MGI argues that the data deluge could create a new wave of productivity growth. Properly used, big data could save the American health-care system $300 billion a year and the European public sector €250 billion. It could also enable retailers to increase their operating margins by 60%. But it is hard to read these figures without succumbing to Borges-style doubts. Will big companies and big governments use big data to trample on the little man? And is this mountain of data really as useful as MGI’s data-heads think?
The McKinseyites provide good answers to the first question. The data revolution is clearly handing power to the little people as well as the big ones. You can now buy a device that will store all the world’s recorded music for just $600. Shoppers can use their mobile phones to scan bar codes to see if there is a better deal elsewhere. Citizens can use publicly available information to demand better public services. Britain’s Open Knowledge Foundation has used government databases to develop a useful site called wheredoesmymoneygo.org. Dr Foster Intelligence provides patients with information about the quality of health care.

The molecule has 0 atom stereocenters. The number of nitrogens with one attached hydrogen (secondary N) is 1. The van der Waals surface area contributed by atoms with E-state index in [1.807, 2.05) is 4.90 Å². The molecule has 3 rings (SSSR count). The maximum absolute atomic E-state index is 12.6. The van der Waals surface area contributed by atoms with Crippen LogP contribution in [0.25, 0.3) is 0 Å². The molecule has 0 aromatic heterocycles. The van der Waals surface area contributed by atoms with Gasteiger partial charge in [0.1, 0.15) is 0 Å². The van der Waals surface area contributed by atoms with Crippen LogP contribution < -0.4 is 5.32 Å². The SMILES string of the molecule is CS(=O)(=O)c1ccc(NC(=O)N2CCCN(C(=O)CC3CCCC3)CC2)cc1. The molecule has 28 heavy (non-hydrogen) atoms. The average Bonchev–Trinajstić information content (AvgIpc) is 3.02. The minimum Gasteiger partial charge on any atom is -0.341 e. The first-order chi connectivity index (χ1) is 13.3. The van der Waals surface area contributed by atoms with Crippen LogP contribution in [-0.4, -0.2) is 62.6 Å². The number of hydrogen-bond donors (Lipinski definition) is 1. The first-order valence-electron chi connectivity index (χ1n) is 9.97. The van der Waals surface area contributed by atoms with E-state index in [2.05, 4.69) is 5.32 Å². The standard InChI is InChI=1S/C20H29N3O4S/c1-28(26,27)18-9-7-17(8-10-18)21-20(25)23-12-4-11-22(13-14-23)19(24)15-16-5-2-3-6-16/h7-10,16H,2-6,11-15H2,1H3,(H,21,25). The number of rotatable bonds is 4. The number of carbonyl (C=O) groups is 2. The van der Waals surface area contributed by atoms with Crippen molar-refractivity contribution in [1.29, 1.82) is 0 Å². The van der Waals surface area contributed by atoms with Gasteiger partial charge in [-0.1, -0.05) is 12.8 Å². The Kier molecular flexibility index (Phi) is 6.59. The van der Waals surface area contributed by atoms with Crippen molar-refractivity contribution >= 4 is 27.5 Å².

But on the second question, they are silent. Big data has the same problems as small data, but bigger. Data-heads frequently allow the beauty of their mathematical models to obscure the unreliability of the numbers they feed into them. (Garbage in, garbage out.)
It’s good that the popular press are beginning to present some of the issues of big data and data mining. Big data and data mining aren’t going anywhere and the more and the earlier the public is informed the better.